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How to Reduce Calf Pain When Running

author image Henry Halse
Henry Halse is a Philadelphia-based personal trainer, speaker, and writer. He's trained a wide variety of people, from couch potatoes to professional athletes, and helped them realize their own strength, determination and self-confidence. Henry has also written for various fitness and lifestyle publications, including Women’s Health, AskMen and Prevention.
How to Reduce Calf Pain When Running
Tweak your training program or running form to work around calf pain. Photo Credit lzf/iStock/Getty Images

Running injuries can be tricky because it's hard to tell if you should push through them. On one hand, you want to keep going to hit your training goals; on the other hand, you might want to listen to your body and rest.

If you're struggling with calf pain, you can find ways to work around it without taking time off from running. Altering your running form, scaling back your training and trying different shoes can take stress off of your calf.

Lower Leg Pain

The lower leg, in general, is a hot spot for injuries in runners. It takes a lot of stress because it's so close to the point of impact with the ground. With every stride, you incur more and more force — and, potentially, damage. The more you train, the more likely you are to get injured. In fact, about 90 percent of runners training for marathons will get injured at some point, according to a 2007 study in Sports Medicine.

Calf pain can be caused by too much pressure in your lower leg or by damage to the muscle. Because your lower leg takes so much pounding during a run, it can swell, making all of the muscles press against each other. Another term for this is compartment syndrome.

Read More: What Are the Treatments for Calf Muscle Pain?

Form Tweaks

To avoid compartment syndrome, switch to forefoot striking when you run — that is, aim to hit the ground first with the front of your foot. Most people have a heel strike, meaning their heel hits the ground first.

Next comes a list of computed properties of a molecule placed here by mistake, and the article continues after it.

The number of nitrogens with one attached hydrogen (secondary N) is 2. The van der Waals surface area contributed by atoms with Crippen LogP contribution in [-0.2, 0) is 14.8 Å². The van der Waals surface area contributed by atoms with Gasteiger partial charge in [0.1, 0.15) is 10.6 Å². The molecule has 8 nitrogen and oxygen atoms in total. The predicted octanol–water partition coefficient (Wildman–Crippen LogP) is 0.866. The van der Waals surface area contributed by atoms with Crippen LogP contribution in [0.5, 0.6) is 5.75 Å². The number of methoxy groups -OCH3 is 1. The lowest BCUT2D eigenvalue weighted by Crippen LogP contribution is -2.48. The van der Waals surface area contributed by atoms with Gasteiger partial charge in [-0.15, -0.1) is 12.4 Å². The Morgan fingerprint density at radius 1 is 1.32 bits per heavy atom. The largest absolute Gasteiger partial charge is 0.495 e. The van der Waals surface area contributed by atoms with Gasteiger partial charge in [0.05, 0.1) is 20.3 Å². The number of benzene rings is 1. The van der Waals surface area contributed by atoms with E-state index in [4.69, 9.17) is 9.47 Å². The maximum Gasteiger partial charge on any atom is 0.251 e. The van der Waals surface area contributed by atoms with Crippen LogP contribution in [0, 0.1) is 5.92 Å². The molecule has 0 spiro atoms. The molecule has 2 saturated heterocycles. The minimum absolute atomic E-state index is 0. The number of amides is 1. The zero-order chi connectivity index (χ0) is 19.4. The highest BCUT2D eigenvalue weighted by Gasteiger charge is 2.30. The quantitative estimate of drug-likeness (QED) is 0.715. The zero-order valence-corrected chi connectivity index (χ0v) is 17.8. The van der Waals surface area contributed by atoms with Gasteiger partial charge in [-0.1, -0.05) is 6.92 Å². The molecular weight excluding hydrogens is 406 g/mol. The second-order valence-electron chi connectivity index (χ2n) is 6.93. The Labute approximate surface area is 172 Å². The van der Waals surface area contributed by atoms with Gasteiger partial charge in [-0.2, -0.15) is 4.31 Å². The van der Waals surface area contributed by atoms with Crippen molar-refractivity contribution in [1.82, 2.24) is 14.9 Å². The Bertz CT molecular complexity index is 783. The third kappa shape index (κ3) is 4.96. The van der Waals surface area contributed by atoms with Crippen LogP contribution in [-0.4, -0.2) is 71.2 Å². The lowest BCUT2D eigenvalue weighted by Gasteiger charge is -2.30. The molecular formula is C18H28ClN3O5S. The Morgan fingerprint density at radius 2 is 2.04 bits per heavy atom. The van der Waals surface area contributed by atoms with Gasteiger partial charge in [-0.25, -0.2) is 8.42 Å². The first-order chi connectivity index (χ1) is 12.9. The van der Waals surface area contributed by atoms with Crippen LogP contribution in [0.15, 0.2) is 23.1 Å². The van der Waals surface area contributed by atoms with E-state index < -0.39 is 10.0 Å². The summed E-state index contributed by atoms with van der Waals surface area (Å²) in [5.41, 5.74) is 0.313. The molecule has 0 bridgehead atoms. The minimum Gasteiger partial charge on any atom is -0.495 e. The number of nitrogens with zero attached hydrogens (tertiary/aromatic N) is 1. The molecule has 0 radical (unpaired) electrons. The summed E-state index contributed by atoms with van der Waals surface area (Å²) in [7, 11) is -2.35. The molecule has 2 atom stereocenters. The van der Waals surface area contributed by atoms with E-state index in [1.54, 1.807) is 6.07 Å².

A quick form fix to help you strike toward the front of your foot is to shorten your stride. You really only need to go a few inches farther with your stride than when you walk. If you shorten your stride, you will automatically start to hit the ground with the front of your foot, which takes some of the jarring away from your lower leg.

Another form fix prevents pronation. When your front foot lands and rolls inward too much, that's called excessive pronation, which puts you at risk for calf pain, according to a 2007 study from the American College of Sports Medicine. While it can be tough to correct over-pronation, you can start by buying shoes or orthotics that prevent it. Once you correct this slight form problem, you should feel some relief from your calf pain.

Try shortening your stride to combat calf pain.
Try shortening your stride to combat calf pain. Photo Credit lzf/iStock/Getty Images

Training Mistakes

Training too aggressively can hurt your body, creating a lot of pain in and around your calf. It can even stress the muscles so much that they become strained, causing swelling and even more pain.

To avoid training too hard, take a gradual approach to training. Start by adding up the total amount of miles that you run in a week and try not to increase it more than 1 or 2 miles per week. Your long run for the week shouldn't increase by more than a mile on consecutive weeks. The more aggressively you increase your mileage, the more likely you are to get hurt.

Read More: Why Are My Calf Muscles Sore?

Compression Socks

Compression socks might help with your calf pain. They're basically very tight socks that go high up your lower leg and can cover your calf. They constrict your leg and are thought to promote blood flow by preventing it from pooling in your lower leg and foot.

A 2010 study in the European Journal of Applied Physiology found that compression socks made people feel better, although they didn't find evidence of any physical benefit. However, if you're having a lot of calf pain when you run, they might simply help you feel better.

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